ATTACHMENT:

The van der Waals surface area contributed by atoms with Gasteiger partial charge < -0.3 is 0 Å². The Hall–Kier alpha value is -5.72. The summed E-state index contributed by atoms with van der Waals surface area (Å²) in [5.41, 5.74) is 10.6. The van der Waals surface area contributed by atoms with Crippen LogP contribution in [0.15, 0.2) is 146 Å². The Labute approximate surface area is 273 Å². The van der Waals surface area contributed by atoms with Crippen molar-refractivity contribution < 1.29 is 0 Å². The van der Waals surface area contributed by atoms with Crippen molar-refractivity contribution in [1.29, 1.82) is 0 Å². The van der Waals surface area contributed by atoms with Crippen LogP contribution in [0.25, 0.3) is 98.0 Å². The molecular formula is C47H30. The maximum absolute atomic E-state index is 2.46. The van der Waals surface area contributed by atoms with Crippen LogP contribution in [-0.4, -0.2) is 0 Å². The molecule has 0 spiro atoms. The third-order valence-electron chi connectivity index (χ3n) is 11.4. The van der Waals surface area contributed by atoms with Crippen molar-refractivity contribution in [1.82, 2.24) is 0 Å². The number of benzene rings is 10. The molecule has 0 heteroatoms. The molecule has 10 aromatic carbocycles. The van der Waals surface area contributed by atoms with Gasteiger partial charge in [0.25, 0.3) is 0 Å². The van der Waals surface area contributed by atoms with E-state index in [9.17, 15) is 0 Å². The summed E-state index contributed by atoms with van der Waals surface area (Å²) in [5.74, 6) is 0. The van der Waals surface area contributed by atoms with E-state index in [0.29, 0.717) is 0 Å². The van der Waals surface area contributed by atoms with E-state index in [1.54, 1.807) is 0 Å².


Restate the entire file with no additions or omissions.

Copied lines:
The van der Waals surface area contributed by atoms with Gasteiger partial charge < -0.3 is 0 Å². The Hall–Kier alpha value is -5.72. The summed E-state index contributed by atoms with van der Waals surface area (Å²) in [5.41, 5.74) is 10.6. The van der Waals surface area contributed by atoms with Crippen LogP contribution in [0.15, 0.2) is 146 Å². The Labute approximate surface area is 273 Å². The van der Waals surface area contributed by atoms with Crippen molar-refractivity contribution < 1.29 is 0 Å². The van der Waals surface area contributed by atoms with Crippen molar-refractivity contribution in [1.29, 1.82) is 0 Å². The van der Waals surface area contributed by atoms with Crippen LogP contribution in [0.25, 0.3) is 98.0 Å². The molecular formula is C47H30. The maximum absolute atomic E-state index is 2.46. The van der Waals surface area contributed by atoms with Crippen LogP contribution in [-0.4, -0.2) is 0 Å². The molecule has 0 spiro atoms. The third-order valence-electron chi connectivity index (χ3n) is 11.4. The van der Waals surface area contributed by atoms with Crippen molar-refractivity contribution in [1.82, 2.24) is 0 Å². The number of benzene rings is 10. The molecule has 0 heteroatoms. The molecule has 10 aromatic carbocycles. The van der Waals surface area contributed by atoms with Gasteiger partial charge in [0.25, 0.3) is 0 Å². The van der Waals surface area contributed by atoms with E-state index in [9.17, 15) is 0 Å². The summed E-state index contributed by atoms with van der Waals surface area (Å²) in [5.74, 6) is 0. The van der Waals surface area contributed by atoms with E-state index in [0.29, 0.717) is 0 Å². The van der Waals surface area contributed by atoms with E-state index in [1.54, 1.807) is 0 Å².